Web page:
Feng Shui Barre VT
Manchester Center, VT
Feng Shui - History
It is generally believed that Qin fire had all Feng Shui books burned. The most reliable work is "Qing Nang Jing" given by Huang Shi Gong to Zhang Liang during the late Qin Dynasty. In the Tang Dynasty, Yang Yun Song and his disciples wrote several books that are regarded as the most authoritative work by all Feng Shui schools. Although these books were written in cryptic language and knowledge primarily passed down through the oral tradition, but it was also believed to be instinctive and comes from common sense and feelings of what is natural to us.
Yin and Yang
The essentials of Feng Shui are two basic principles that all matter and energy in the universe, namely yin and yang. These forces are opposites, but are not in opposition. Rather they are balancing and need each other to exist and prosper.
The Bagua - Directions and Elements
The bagua (or pa kua) of the Yi Ching (Book of Changes) is an octagonal diagram used in Feng Shui analysis. Each direction on the octagon (north, northeast, etc.) is related with certain important aspects. By mapping the bagua onto a home, village, cemetery, etc., information is given about the correct orientation and position of objects. The eight parts (directions) of the bagua elements:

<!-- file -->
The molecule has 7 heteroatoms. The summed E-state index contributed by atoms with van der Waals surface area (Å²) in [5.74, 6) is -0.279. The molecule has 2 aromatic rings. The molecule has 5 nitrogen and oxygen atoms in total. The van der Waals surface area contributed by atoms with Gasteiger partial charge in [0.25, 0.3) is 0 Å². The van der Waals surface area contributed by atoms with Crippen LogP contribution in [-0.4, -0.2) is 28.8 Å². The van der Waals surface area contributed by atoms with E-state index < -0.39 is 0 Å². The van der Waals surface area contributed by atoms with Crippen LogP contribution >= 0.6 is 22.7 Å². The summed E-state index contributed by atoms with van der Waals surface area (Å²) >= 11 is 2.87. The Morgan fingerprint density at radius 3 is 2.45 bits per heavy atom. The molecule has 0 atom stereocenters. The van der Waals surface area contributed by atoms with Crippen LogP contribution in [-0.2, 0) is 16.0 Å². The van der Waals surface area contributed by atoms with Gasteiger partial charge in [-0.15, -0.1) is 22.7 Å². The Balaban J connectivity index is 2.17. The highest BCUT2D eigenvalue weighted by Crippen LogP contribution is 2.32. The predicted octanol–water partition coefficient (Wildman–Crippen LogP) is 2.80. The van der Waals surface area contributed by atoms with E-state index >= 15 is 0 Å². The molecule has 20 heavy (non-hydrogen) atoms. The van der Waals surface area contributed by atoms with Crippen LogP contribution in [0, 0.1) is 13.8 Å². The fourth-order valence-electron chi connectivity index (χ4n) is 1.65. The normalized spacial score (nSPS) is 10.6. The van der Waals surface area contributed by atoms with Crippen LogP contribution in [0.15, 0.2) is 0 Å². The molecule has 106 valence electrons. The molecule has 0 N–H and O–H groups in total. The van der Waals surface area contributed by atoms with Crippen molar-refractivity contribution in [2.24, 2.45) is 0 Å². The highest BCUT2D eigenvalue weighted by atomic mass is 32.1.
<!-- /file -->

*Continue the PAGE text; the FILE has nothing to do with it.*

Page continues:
From the North the qi is nurturing and mysterious. It is associated to the element of water, which is diplomatic, intuitive and compliant.
From the South the qi is invigorating and lucky. It is associated to the element of fire, which is dynamic, restless and energetic.
From the East the qi is protective, kind and competitive. It is associated to the element of wood, which is warm, generous, and seeks to grow.
From the West the qi is unpredictable and disruptive. It is associated to the element of metal, which is unyielding, forceful and self-reliant.
In the Center lies the element of earth, which is at home with all the directions, and seeks to harmonize them. The element earth is patient, stable and prudent.